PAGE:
‘Architecture of Insanity’

Jack Yates recently shared with me an article entitled the ‘Architecture of Insanity: Boston Government Service Center’ by Michelle Koh and Gwen Lee. Located in Massachusetts (US), the Government Service Center has two parts, one of which is the Erich Lindemann Mental Health Center. The photos and description of the Lindemann Center are particularly relevant to Social Role Valorization and PASSING.

From the article: “When Rudolph designed the Lindemann Center, he had hoped to create a landscape that would reflect the interior mental states of inmates suffering from Alzheimer’s, dementia or schizophrenia. Armed with his theory of psychology, Rudolph tried to recreate the hallucinogenic or exaggerated mental and emotional states of the insane with never ending inchoate corridors, a chapel with a dismal atmosphere and macabre twisting stairways, one of which, like an oubliette in a medieval keep, leads nowhere. The building’s dramatic structures and subliminal imagery (there is a thinly veiled frog’s head looking out from the building’s facade) make the Lindemann Center very expressive, but also foreboding and dangerous. With a romanticised view of mental illness, Rudolph made the building “insane” in the hope that it would sooth those who dwell in it by reflecting the insanity they feel within. Unfortunately, the outcome is not what the architect had hoped for.”

This is a dramatic example, though probably not a unique one, yet can still teach us quite a bit when we consider the Lindemann Center in terms of SRV and PASSING training and implementation. A few questions to consider while reading the article:

• What were the conscious assumptions of the architect?

• What messages would the exterior and interior of this setting communicate about adults with mental disorder? What devalued roles are communicated by the setting? (Wolfensberger, SRV monograph, pp. 64, 107; Wolfensberger & Thomas, PASSING manual–Service-Neighborhood Harmony, Setting Aesthetics, Setting Appearance Congruity with Culturally Valued Analogue, Miscellaneous Image Aspects of the Physical Setting)

• What competency impacts might living in such a building have on adults with mental disorder? (Wolfensberger & Thomas, PASSING manual–Physical Comfort of Setting, Challenge/Safety Features of Setting)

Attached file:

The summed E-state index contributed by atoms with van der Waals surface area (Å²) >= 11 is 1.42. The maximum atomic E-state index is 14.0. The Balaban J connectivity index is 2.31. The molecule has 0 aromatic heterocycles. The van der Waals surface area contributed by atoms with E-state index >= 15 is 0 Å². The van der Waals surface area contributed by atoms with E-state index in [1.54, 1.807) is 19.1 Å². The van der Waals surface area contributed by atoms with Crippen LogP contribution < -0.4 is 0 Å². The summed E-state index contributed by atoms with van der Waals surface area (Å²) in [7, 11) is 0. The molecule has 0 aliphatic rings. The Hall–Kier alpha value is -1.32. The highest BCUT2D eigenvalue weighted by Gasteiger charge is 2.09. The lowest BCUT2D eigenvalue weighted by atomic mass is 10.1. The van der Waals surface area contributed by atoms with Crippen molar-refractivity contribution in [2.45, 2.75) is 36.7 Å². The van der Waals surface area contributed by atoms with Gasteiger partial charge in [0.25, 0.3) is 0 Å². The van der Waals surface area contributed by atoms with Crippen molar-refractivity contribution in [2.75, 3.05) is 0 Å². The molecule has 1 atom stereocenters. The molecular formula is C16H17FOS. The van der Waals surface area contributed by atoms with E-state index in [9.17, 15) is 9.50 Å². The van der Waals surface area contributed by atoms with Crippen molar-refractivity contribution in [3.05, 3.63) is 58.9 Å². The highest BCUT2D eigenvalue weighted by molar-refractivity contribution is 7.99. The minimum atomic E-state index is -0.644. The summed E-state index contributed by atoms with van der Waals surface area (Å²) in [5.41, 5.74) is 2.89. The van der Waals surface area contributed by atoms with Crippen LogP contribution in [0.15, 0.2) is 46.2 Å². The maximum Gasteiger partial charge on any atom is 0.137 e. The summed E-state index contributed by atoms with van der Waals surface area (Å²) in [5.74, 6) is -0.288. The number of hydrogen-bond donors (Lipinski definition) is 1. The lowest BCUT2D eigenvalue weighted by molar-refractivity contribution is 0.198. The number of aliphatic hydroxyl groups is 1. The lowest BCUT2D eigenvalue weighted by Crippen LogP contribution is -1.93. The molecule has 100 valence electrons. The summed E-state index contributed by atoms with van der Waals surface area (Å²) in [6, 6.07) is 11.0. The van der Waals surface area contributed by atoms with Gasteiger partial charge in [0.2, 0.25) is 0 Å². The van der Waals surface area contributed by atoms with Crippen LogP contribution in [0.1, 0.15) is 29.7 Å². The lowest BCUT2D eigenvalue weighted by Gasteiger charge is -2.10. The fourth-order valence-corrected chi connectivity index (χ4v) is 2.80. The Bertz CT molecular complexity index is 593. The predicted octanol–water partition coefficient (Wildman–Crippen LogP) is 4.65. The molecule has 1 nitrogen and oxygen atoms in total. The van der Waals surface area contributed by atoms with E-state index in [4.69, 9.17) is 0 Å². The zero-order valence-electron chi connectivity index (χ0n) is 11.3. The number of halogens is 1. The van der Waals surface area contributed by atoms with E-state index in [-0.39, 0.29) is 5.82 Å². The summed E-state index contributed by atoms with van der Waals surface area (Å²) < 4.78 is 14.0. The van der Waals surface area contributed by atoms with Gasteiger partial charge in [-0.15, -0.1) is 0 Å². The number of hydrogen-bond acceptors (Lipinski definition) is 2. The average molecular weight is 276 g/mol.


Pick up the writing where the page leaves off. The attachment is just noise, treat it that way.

And so on.

Marc Tumeinski

Posted on January 4, 2013 at 10:52 am by MTumeinski · Permalink
In: Uncategorized · Tagged with: , , , , , ,

One Response

Subscribe to comments via RSS

  1. Written by David J Gill
    on June 10, 2016 at 7:31 am
    Reply · Permalink

    The unfortunate title of the article you reference, “The Architecture of Insanity” is the sort of provocative title that journalists and their editors love. In this case it gives this article the implication of an expose and a revelation about the intentions of the architect, Paul Rudolph and the building reviewed that is not justified by what we know about Rudolph’s intentions.

    The article you quote includes a lengthy statement by the architect from a publication of the period that says nothing that confirms his intentions as described in the passage from the article that you quote. I think it’s fair to say that the architect did not try to “recreate the hallucinogenic or exaggerated mental and emotional states of the insane with never ending inchoate corridors, a chapel with a dismal atmosphere and macabre twisting stairways, one of which, like an oubliette in a medieval keep, leads nowhere.” Indeed from the architects own remarks another historian of the buildings states that “Rudolph instead aimed to create a humanizing architecture, responsive to urban conditions and engaged with the “psychological effect” of expressive and emotionally moving space.” We know that the architect was reacting against the sterile rigidity of functionalism at a time when architects were struggling to give modernism a quality of monumentality and the Lindemann Center’s and the rest of the complex it is part of were intended to be monumental public buildings.

    Paul Rudolph created a huge body of work most of which remains highly controversial and is the focus of relentless animosity from a philistine public that loves to hate art and architecture that challenges expectations. Nevertheless Rudolph was a brilliant architect and some of his best work is much admired, though increasingly one must be a enthusiast of mid-century oddities in architecture to get it. But the Lindemann Center is perhaps the Rudolph building that is the most difficult to appreciate and while this is mostly due to Rudolph’s own misconceptions for the project there are a good many contributing factors beyond his control.

    “Social Role Valorization” is a new term for me, but my initial reaction is that the best architects are obsessively concerned with creating buildings that elevate the value of those groups in our society that are so often regarded negatively. That was certainly the intention I embraced when I designed an inpatient metal health facility, but of course many other factors can dictate otherwise. Paul Rudolph’s conscious intentions were exactly the same as mine and of other architects. Another source discussing the building in questions says that his “…attention to the patients’ environment suggested [Rudolph] felt a true regard for them. As director of the inpatient unit when the center opened, Dr. Frank Paolitto expressed a similar sentiment about the care invested in the architecture: “the building discourages the idea that people are not worthwhile.”

    A better article:
    http://www.harvarddesignmagazine.org/issues/40/concrete-therapy-paul-rudolphs-architecture-of-mental-health

    Another that looks interesting that I have not yet read is:
    https://www.academia.edu/10200011/Psychology_of_Space_The_Psycho-Spatial_Architecture_of_Paul_Rudolph

Subscribe to comments via RSS

Leave a Reply